Nanoscale Plasmonic Heterostructures
15 Dec 2006 | Online Presentations | Contributor(s): Gary P. Wiederrecht
Surface plasmons are electromagnetic modes that are present at the interface of a metal and dielectric material.
Depending upon the structure of the metal, surface plasmons demonstrate a wide range of characteristics, such
as optical field enhancements, tunable resonances, and the ability to propagate in films or be confined at
nanoparticle defects. As a result, surface plasmons continue to generate growing interest for new sensor
technologies, energy transport, and photonics applications. In many cases, the most interesting advantages of
surface plasmons lie in the optical near-field, significantly below the diffraction limit of conventional optics in
at least one dimension. This requires novel methods for imaging the spatial profile and propagation properties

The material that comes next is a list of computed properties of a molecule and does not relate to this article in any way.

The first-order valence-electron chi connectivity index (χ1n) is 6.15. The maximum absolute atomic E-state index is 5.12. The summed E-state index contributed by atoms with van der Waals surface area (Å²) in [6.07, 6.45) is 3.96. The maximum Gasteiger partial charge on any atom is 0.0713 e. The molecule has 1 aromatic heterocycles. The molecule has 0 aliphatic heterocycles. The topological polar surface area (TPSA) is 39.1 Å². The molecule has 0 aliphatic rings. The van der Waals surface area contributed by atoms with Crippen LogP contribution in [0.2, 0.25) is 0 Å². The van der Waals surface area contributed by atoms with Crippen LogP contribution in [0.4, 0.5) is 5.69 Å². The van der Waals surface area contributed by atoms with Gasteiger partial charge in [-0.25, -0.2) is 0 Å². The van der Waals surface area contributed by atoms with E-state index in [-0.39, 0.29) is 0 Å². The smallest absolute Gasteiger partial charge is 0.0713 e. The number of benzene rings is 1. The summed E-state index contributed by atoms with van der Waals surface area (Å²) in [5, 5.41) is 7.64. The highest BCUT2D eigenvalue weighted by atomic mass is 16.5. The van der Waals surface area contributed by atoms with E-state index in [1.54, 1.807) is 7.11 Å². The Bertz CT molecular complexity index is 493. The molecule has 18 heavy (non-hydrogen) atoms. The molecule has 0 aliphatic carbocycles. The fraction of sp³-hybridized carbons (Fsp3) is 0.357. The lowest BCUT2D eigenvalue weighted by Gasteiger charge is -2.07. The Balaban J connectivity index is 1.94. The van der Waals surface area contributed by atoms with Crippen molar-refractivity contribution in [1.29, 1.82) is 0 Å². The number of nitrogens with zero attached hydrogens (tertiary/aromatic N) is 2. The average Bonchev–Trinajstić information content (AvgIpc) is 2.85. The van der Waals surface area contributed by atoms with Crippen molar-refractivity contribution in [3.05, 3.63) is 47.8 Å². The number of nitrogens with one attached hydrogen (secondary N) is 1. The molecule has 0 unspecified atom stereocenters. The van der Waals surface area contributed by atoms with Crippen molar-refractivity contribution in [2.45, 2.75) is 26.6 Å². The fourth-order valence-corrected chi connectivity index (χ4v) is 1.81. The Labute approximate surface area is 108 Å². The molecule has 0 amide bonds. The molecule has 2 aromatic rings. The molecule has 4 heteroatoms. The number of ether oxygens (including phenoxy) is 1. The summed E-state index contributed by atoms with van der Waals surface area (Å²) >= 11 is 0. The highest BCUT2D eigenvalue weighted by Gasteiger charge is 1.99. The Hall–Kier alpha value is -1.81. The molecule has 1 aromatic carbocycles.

of surface plasmons, as well as novel spectroscopies for studying photochemistry of heterostructured materials
in the near-field. In this talk, recent efforts in our group for the imaging and spectroscopy of plasmonic
heterostructures are discussed. Specific examples include plasmonic continuum spectroscopy, metal
nanoparticle photoluminescence, the use of photoresponsive polymers for near-field optical imaging, and
coherent coupling of molecular excitons to surface plasmons.